Agricultural scientists tend to perceive farming systems through the narrow window of their professional discipline. Their training has taught them to look at the aspect of farming systems on which they specialise. This is usually their main focus of attention when visiting a farm. However, there are many internal linkages that matter in farming systems, particularly in the complex farming systems that resource-poor farmers often want, but which professional disciplines neglect. For example, the link between crops and livestock is often described in terms of "left-overs", as "crop residues". But in many farming systems, the stover, used as fodder, is a vital part of the crop and of the farming system.
This disciplinary specialisation often hides from professional view the risk minimising strategies built into traditional farming systems. Resource poor farmers often try to reduce risk by complicating and diversifying their farms and household enterprises.
Furthermore, disciplinary specialists tend to adopt one or two single criteria to measure performance, e.g. yield, pest resistance. But farmers as managers of complex, risk-prone systems have many different criteria which they weigh up and combine in the choice of crop varieties or in the choice of farm or watershed management activities. When assessing improved pigeon pea varieties in India, women farmers had some ten different criteria for assessing varieties that had been advanced by ICRISAT scientists on the basis of two criteria: yields and pest resistance alone. This raises the central question: whose knowledge counts? Whose priorities and preferences count? Those of the scientist or those of the farmer?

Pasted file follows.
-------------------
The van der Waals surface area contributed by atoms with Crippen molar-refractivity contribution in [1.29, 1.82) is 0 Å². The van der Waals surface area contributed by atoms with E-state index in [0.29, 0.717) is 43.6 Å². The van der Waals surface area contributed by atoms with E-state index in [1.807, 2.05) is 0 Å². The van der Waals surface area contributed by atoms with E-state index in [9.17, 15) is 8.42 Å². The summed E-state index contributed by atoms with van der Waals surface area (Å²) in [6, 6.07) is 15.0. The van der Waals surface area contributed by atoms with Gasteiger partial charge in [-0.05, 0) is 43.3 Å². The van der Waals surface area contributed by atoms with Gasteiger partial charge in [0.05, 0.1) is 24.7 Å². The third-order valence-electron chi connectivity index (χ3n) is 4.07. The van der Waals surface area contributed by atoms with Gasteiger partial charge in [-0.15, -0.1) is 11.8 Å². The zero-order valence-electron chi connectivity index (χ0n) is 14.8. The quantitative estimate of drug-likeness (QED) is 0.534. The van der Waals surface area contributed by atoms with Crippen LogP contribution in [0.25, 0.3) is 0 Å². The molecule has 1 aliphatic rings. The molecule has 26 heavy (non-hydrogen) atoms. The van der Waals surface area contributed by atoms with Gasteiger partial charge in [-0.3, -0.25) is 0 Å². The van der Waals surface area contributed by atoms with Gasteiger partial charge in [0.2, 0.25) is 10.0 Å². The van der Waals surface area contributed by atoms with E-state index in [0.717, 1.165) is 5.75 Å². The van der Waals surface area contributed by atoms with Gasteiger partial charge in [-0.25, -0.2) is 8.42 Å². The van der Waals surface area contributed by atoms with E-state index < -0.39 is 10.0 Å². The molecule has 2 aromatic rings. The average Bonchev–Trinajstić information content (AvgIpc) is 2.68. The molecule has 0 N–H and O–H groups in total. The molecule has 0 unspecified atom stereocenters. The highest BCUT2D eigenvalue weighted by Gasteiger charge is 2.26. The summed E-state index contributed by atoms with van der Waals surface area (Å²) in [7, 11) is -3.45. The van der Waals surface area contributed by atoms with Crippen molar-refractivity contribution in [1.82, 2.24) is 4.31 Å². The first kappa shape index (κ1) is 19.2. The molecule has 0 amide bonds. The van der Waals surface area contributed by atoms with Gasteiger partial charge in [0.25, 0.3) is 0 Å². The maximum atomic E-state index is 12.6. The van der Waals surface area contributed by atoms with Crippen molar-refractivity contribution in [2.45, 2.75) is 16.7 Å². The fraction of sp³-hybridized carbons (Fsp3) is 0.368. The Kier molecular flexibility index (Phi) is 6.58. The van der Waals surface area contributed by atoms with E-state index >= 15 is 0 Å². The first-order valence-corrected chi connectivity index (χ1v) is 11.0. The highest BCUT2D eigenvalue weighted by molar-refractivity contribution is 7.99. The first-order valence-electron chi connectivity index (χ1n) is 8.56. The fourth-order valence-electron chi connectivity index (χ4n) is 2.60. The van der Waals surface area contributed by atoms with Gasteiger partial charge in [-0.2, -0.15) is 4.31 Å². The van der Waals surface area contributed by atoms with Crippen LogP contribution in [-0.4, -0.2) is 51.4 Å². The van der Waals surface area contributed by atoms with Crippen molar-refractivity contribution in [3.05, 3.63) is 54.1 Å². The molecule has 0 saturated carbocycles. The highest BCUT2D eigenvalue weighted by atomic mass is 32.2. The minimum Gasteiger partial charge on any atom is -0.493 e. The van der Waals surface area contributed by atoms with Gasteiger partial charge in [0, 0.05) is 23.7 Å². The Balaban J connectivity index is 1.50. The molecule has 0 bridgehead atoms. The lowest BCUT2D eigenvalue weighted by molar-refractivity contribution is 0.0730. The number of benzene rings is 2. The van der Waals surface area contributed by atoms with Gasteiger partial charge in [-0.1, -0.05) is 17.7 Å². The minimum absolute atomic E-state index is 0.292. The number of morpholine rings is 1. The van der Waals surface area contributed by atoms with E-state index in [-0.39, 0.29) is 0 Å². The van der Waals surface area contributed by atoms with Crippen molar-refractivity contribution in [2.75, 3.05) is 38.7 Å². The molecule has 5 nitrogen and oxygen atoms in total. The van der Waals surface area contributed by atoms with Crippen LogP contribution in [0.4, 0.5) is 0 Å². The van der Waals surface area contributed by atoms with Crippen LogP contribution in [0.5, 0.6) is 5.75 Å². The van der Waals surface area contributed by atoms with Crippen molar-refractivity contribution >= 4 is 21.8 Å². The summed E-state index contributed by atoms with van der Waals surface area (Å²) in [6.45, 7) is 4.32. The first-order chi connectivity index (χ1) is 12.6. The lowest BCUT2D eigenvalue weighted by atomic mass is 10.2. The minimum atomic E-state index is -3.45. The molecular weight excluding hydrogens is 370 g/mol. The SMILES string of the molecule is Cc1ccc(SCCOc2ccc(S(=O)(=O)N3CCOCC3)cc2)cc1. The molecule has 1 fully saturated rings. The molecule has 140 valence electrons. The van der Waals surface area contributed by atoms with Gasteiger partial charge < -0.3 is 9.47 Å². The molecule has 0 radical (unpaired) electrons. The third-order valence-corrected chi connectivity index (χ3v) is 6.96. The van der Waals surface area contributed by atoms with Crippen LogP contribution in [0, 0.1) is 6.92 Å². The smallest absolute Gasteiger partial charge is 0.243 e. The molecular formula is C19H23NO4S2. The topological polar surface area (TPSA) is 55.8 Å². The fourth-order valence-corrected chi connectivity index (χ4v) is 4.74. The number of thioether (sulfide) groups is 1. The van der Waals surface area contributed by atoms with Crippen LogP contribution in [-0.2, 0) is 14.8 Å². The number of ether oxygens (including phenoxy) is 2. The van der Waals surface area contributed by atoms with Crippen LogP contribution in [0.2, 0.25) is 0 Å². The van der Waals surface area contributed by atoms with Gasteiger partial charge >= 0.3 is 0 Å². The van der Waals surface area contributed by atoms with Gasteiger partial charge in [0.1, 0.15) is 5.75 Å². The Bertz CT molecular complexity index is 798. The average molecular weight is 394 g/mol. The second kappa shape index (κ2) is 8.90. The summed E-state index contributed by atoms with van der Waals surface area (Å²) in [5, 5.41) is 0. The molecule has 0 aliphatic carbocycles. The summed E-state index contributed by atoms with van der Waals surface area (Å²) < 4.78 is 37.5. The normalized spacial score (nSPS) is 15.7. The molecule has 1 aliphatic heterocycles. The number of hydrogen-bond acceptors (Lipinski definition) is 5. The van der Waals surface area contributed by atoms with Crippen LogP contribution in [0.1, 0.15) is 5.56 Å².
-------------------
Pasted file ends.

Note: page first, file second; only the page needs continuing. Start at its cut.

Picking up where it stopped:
Much of the R&D programs on sustainable agriculture in the CGIAR and the NARS are attempts at systemic adjustments to the sustainability crisis rather than approaches that hinge on fundamental structural change. Agricultural science still operates on a narrow intellectual base emphasising single inputs for each purpose and ignoring the broader implications of recommended technologies. Research is still dominated by the search for marketable input commodities rather than by ecological and social knowledge geared to reducing the need for inputs.
The professional challenge of both international and national public agricultural research is to: acknowledge the mismatch between the TOT model of agricultural research and the priorities and needs of the poorest sections of rural society; and recognise and build on the potential of complex, diverse and risk prone farming to meet the twin goals of sustainability and livelihood security.